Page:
The Ireland region, designated by the symbol I on Plate 3, is the largest of the sandstone regions in Elk County. It is underlain by beds of the Lawrence shale, of which the Ireland sandstone member is the best aquifer. Wells in the Ireland sandstone member are either dug or drilled. The best wells are drilled and range from 40 to 160 feet in depth. The quantity of water derived from the Ireland by wells ranges from about 1 to 10 gpm and averages about 2 gpm.

Near the community of Busby in sec. 1, T. 30 S., R. 12 E., in an area of about a quarter of a square mile, artesian water flows from wells that penetrate the Ireland sandstone member to an average depth of about 40 feet. The yields from these wells range from an estimated 0.5 gpm in some wells to about 3 gpm in well 30-12-1ba. The artesian head of this well was 4.60 feet above the land surface (Table 11). In other wells in the region the water rises above the aquifer, but the static bevel is below the land surface.

The water from wells in this region is relatively hard, but the hardness is generally carbonate.

Well 30-12-1ba yields a sodium bicarbonate water in which the calcium and magnesium content is low and the sodium content is high. This well yields water from the Ireland sandstone member and is a flowing artesian well. Water in some wells in the northern part of the region is reported by drillers to be salty.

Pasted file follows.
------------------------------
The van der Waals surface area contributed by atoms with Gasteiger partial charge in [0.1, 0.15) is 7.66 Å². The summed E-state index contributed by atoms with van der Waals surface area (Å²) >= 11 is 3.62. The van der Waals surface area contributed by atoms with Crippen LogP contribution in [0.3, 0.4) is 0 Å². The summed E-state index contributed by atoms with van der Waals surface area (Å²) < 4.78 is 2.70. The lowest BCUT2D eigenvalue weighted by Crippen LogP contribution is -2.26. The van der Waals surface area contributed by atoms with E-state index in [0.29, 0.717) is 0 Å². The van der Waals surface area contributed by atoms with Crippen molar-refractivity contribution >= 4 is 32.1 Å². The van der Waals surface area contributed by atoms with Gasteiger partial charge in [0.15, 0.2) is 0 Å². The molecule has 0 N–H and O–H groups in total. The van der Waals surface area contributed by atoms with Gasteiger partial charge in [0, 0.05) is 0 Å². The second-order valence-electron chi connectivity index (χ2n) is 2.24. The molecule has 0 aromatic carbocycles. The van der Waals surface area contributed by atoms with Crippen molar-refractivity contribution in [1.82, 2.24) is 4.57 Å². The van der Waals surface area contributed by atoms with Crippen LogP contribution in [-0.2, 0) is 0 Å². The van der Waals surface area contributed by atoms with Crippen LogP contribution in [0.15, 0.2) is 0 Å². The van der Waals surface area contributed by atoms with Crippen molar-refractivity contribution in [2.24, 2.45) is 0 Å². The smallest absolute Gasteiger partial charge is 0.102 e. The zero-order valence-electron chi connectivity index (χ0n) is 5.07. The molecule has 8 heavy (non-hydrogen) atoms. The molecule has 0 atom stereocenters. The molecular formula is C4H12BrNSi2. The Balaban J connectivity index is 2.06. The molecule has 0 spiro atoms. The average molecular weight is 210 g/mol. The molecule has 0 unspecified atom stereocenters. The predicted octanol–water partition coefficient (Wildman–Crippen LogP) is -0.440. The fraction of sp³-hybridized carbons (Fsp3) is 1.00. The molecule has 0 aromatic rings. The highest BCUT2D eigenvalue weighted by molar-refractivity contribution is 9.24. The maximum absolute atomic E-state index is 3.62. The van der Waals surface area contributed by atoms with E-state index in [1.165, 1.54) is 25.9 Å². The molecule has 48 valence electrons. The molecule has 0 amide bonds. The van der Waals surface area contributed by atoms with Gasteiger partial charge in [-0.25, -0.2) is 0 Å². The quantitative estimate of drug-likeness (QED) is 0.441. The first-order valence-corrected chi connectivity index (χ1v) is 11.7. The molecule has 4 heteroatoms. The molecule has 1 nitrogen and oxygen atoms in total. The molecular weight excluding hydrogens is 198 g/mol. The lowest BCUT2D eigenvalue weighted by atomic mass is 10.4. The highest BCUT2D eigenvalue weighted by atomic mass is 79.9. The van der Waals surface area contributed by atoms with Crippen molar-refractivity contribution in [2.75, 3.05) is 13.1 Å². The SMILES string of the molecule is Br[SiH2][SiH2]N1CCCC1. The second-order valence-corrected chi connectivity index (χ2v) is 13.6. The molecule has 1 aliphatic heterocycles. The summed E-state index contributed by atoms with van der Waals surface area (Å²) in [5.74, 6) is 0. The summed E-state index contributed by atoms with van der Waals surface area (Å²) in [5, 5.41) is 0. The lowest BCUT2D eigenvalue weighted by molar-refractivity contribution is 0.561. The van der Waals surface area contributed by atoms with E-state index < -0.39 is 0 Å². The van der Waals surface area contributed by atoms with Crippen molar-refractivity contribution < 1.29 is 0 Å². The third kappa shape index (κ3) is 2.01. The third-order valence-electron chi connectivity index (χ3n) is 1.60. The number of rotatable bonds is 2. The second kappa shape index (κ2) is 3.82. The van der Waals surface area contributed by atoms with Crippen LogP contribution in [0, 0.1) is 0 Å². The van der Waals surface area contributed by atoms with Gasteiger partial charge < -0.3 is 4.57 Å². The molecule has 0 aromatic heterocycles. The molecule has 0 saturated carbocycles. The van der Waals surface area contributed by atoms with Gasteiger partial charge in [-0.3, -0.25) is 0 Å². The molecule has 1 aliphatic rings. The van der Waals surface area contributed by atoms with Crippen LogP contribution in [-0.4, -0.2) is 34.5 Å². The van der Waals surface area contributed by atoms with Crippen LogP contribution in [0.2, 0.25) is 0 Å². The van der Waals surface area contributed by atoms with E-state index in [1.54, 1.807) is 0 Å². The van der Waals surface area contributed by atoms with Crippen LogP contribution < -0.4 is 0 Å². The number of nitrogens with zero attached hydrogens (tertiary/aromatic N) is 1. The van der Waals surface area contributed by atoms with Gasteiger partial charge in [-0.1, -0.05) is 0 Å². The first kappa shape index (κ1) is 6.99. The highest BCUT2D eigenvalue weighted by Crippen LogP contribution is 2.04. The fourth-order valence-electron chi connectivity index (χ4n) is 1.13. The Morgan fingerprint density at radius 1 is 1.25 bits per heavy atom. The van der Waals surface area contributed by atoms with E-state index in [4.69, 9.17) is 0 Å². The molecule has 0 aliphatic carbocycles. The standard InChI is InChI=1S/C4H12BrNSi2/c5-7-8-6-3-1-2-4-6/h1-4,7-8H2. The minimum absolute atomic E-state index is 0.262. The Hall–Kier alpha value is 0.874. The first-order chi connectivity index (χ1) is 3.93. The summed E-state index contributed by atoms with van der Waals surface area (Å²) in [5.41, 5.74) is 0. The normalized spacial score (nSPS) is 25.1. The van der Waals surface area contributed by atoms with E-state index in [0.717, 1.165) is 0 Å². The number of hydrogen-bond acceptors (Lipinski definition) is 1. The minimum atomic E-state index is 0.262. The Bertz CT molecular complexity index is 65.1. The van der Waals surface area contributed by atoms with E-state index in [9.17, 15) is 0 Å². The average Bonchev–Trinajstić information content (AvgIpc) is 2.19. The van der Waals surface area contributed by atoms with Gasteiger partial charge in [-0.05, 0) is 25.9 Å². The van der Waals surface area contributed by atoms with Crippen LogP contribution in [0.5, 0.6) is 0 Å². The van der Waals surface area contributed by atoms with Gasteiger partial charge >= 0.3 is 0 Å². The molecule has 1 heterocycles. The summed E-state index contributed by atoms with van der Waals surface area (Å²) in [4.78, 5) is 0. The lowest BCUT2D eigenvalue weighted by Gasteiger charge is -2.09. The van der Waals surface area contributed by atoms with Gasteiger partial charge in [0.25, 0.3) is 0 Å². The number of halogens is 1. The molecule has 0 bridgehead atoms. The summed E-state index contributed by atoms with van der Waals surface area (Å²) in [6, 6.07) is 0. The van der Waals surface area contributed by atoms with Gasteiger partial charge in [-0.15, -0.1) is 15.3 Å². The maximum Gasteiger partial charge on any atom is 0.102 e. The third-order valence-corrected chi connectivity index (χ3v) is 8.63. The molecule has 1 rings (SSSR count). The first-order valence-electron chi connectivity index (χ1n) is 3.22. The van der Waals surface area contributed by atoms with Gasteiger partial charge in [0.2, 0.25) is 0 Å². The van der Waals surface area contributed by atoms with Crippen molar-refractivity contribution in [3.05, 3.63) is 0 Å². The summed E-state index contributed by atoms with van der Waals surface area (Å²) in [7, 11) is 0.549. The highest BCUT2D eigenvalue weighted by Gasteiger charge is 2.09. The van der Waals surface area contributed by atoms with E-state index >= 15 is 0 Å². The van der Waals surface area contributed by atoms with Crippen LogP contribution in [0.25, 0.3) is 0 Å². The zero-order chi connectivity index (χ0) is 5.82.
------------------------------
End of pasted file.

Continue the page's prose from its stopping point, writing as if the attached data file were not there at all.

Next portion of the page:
Stranger Region

The Stranger region, designated on Plate 3 by the symbol S, is the area of outcrop of beds of the Stranger formation, which extend from the base of the Ireland sandstone member downward through the Tonganoxie sandstone member of the Stranger formation. Wells yield water from sandy shale and sandstone of the Robbins and Vinland shale members and from the Tonganoxie sandstone member of the Stranger formation. The Tonganoxie sandstone probably yields water to wells in the southeast part of the county and to a few wells in the northeast part of the county. The yield of most of the wells is not large, and where the Tonganoxie is found at a depth of more than 100 feet the water is generally slightly salty. The quality of the water in the Stranger region is similar to that in the Ireland region.

Alluvium-Terrace Region

The Alluvium-Terrace region, designated by the symbol AT on Plate 3, consists of areas underlain by unconsolidated alluvium and terrace deposits along the valleys of Elk and Fall Rivers. The area of these deposits is not large, but the deposits yield water to wells in larger quantities than any other aquifer in the county.